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Cell Press/scientific citation style

Journal articles
Information to include

Author(s) Use last name followed by a comma, then first initial followed by a period.
If several authors are involved they should be in the same order they were listed in the article, NOT in alphabetical order. All authors must be included - don't use et al. unless there are more than 10 authors.

Date (in parentheses) followed by a period.

Title of article, followed by a period. Capitalize only the first word in the title. Use italics for species names.

Journal name. Do not use italics for this. Click here for standard journal name abbreviations.

Volume of the journal. Italicize this and follow with a comma. If there is also an issue number, put it within parentheses after the volume number, then follow with a comma.

Pages in the journal. Use the numbers only (don't use a letter p) followed by a period.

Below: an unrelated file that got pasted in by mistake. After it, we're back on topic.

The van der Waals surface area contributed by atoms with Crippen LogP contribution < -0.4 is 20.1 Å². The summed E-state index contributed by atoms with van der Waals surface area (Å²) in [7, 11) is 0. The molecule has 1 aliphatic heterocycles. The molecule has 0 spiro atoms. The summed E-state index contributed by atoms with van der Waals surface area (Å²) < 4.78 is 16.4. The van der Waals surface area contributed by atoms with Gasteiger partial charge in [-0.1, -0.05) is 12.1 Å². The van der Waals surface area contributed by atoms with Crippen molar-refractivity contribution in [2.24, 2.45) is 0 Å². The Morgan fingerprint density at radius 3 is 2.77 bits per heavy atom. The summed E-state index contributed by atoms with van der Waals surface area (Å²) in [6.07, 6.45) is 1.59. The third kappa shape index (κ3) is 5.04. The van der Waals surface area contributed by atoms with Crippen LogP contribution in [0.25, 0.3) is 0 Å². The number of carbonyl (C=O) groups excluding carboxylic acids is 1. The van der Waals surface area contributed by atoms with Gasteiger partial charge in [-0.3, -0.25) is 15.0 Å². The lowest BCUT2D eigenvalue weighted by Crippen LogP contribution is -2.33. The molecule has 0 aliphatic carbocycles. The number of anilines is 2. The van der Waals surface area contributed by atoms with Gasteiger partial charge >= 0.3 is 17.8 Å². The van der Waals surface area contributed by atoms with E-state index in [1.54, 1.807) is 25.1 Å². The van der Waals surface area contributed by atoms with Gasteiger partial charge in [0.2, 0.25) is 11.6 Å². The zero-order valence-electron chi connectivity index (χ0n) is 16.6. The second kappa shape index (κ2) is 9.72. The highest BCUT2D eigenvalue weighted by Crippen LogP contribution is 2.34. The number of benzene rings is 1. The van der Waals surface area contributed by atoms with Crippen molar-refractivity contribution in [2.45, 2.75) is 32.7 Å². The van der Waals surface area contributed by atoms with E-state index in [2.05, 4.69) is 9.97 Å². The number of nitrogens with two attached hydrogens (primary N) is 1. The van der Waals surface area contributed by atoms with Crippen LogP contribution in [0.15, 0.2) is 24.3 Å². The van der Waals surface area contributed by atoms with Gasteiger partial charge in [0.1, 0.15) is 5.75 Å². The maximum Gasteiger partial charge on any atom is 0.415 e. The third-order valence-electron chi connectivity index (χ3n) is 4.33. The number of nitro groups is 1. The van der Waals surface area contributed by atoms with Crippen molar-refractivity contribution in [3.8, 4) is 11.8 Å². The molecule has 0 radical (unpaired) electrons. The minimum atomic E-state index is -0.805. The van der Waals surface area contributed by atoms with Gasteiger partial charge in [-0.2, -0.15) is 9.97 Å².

Example:
one author

Fire, A. (1991).  Production of Antisense RNA Leads to Effective and Specific Inhibition of Gene Expression in C. elegans  Muscle.  Development 113, 503- 513.

Example:
multiple authors

Berzofsky, J.A., Ahlers, J.D., and Belyakov, I.M. (2001).  Strategies for designing and generating new generation vaccines.  Nat. Rev. Immunol. 1, 209-219.

 
Books
Information to include

Author(s). Use last name followed by a comma, then first initial followed by a period. If several authors are involved they should be in the same order they were listed on the title page.

Publication date, in parentheses, followed by a period.

Title of book, properly capitalized, underlined, and followed by a period.

Publisher, followed by a comma

Publication city, followed by a period.

Pages in the book, if necessary, followed by a period. Use only the numbers.

Example

Watson, J. (1980) The Double Helix: a Personal Account of the Discovery of the Structure of DNA. WW. Norton and Co., New York.

 
Non peer-reviewed sources
 

Scientific writing typically does not reference non peer-reviewed sources or unpublished, so there is no Cell Press format for websites, general-purpose magazines and journals, or videos. For these types of sources use MLA format. Cell Press format says to refer to unpublished works within the text but not to include them in the references list.

 

More information

Click here for more in-depth information about scientific citation style.

Click here for more information about Cell Press format (scroll down to References).